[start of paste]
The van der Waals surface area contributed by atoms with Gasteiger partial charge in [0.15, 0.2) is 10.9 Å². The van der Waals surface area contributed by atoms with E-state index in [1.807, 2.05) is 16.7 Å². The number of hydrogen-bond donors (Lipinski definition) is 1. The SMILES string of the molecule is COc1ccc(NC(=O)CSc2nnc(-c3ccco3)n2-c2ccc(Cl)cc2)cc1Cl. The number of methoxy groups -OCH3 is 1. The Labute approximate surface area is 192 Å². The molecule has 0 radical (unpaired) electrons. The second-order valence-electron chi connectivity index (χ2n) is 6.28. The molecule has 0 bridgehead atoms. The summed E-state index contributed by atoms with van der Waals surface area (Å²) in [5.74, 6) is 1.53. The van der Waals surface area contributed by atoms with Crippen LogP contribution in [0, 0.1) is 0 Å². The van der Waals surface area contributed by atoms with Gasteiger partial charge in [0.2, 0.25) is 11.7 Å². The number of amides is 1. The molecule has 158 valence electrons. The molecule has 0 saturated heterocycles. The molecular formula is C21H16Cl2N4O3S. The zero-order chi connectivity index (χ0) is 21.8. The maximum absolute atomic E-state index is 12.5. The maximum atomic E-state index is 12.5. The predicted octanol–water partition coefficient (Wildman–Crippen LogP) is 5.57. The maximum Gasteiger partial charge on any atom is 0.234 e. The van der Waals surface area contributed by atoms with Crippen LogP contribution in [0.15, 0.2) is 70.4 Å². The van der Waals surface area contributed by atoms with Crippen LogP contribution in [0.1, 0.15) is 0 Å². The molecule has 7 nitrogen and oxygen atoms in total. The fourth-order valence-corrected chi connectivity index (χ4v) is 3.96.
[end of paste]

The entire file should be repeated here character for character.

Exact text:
The van der Waals surface area contributed by atoms with Gasteiger partial charge in [0.15, 0.2) is 10.9 Å². The van der Waals surface area contributed by atoms with E-state index in [1.807, 2.05) is 16.7 Å². The number of hydrogen-bond donors (Lipinski definition) is 1. The SMILES string of the molecule is COc1ccc(NC(=O)CSc2nnc(-c3ccco3)n2-c2ccc(Cl)cc2)cc1Cl. The number of methoxy groups -OCH3 is 1. The Labute approximate surface area is 192 Å². The molecule has 0 radical (unpaired) electrons. The second-order valence-electron chi connectivity index (χ2n) is 6.28. The molecule has 0 bridgehead atoms. The summed E-state index contributed by atoms with van der Waals surface area (Å²) in [5.74, 6) is 1.53. The van der Waals surface area contributed by atoms with Crippen LogP contribution in [0, 0.1) is 0 Å². The van der Waals surface area contributed by atoms with Gasteiger partial charge in [0.2, 0.25) is 11.7 Å². The number of amides is 1. The molecule has 158 valence electrons. The molecule has 0 saturated heterocycles. The molecular formula is C21H16Cl2N4O3S. The zero-order chi connectivity index (χ0) is 21.8. The maximum absolute atomic E-state index is 12.5. The maximum atomic E-state index is 12.5. The predicted octanol–water partition coefficient (Wildman–Crippen LogP) is 5.57. The maximum Gasteiger partial charge on any atom is 0.234 e. The van der Waals surface area contributed by atoms with Crippen LogP contribution in [0.15, 0.2) is 70.4 Å². The van der Waals surface area contributed by atoms with Crippen LogP contribution in [0.1, 0.15) is 0 Å². The molecule has 7 nitrogen and oxygen atoms in total. The fourth-order valence-corrected chi connectivity index (χ4v) is 3.96.